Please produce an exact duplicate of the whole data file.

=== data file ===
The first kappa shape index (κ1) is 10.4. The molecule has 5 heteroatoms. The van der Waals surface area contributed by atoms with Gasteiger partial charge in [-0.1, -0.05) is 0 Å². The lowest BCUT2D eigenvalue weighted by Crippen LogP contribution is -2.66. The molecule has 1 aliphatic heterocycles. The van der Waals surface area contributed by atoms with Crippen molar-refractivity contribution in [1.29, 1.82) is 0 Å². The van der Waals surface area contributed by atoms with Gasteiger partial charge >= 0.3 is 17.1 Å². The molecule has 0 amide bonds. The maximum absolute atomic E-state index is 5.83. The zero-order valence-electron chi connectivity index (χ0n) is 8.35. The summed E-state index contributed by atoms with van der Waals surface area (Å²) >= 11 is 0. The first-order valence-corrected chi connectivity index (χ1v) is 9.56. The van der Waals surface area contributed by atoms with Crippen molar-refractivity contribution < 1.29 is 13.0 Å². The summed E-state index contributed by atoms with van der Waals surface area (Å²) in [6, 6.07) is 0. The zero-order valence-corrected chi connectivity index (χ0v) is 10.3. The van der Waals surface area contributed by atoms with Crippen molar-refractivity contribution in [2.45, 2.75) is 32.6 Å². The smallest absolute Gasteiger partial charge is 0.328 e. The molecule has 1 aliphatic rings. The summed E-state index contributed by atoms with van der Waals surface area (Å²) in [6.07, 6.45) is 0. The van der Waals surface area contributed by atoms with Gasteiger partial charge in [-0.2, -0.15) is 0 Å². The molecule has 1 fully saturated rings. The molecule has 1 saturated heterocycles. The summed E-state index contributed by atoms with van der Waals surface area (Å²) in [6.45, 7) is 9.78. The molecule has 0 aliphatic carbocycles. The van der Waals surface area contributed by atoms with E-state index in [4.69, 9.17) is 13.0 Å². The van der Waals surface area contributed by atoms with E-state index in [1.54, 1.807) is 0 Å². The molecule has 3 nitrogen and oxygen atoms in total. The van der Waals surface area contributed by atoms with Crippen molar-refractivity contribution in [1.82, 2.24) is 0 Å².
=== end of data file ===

The first kappa shape index (κ1) is 10.4. The molecule has 5 heteroatoms. The van der Waals surface area contributed by atoms with Gasteiger partial charge in [-0.1, -0.05) is 0 Å². The lowest BCUT2D eigenvalue weighted by Crippen LogP contribution is -2.66. The molecule has 1 aliphatic heterocycles. The van der Waals surface area contributed by atoms with Crippen molar-refractivity contribution in [1.29, 1.82) is 0 Å². The van der Waals surface area contributed by atoms with Gasteiger partial charge >= 0.3 is 17.1 Å². The molecule has 0 amide bonds. The maximum absolute atomic E-state index is 5.83. The zero-order valence-electron chi connectivity index (χ0n) is 8.35. The summed E-state index contributed by atoms with van der Waals surface area (Å²) >= 11 is 0. The first-order valence-corrected chi connectivity index (χ1v) is 9.56. The van der Waals surface area contributed by atoms with Crippen molar-refractivity contribution < 1.29 is 13.0 Å². The summed E-state index contributed by atoms with van der Waals surface area (Å²) in [6, 6.07) is 0. The zero-order valence-corrected chi connectivity index (χ0v) is 10.3. The van der Waals surface area contributed by atoms with Crippen molar-refractivity contribution in [2.45, 2.75) is 32.6 Å². The smallest absolute Gasteiger partial charge is 0.328 e. The molecule has 1 aliphatic rings. The summed E-state index contributed by atoms with van der Waals surface area (Å²) in [6.07, 6.45) is 0. The van der Waals surface area contributed by atoms with Gasteiger partial charge in [-0.2, -0.15) is 0 Å². The molecule has 1 fully saturated rings. The molecule has 1 saturated heterocycles. The summed E-state index contributed by atoms with van der Waals surface area (Å²) in [6.45, 7) is 9.78. The molecule has 0 aliphatic carbocycles. The van der Waals surface area contributed by atoms with E-state index in [4.69, 9.17) is 13.0 Å². The van der Waals surface area contributed by atoms with E-state index in [1.54, 1.807) is 0 Å². The molecule has 3 nitrogen and oxygen atoms in total. The van der Waals surface area contributed by atoms with Crippen molar-refractivity contribution in [1.82, 2.24) is 0 Å².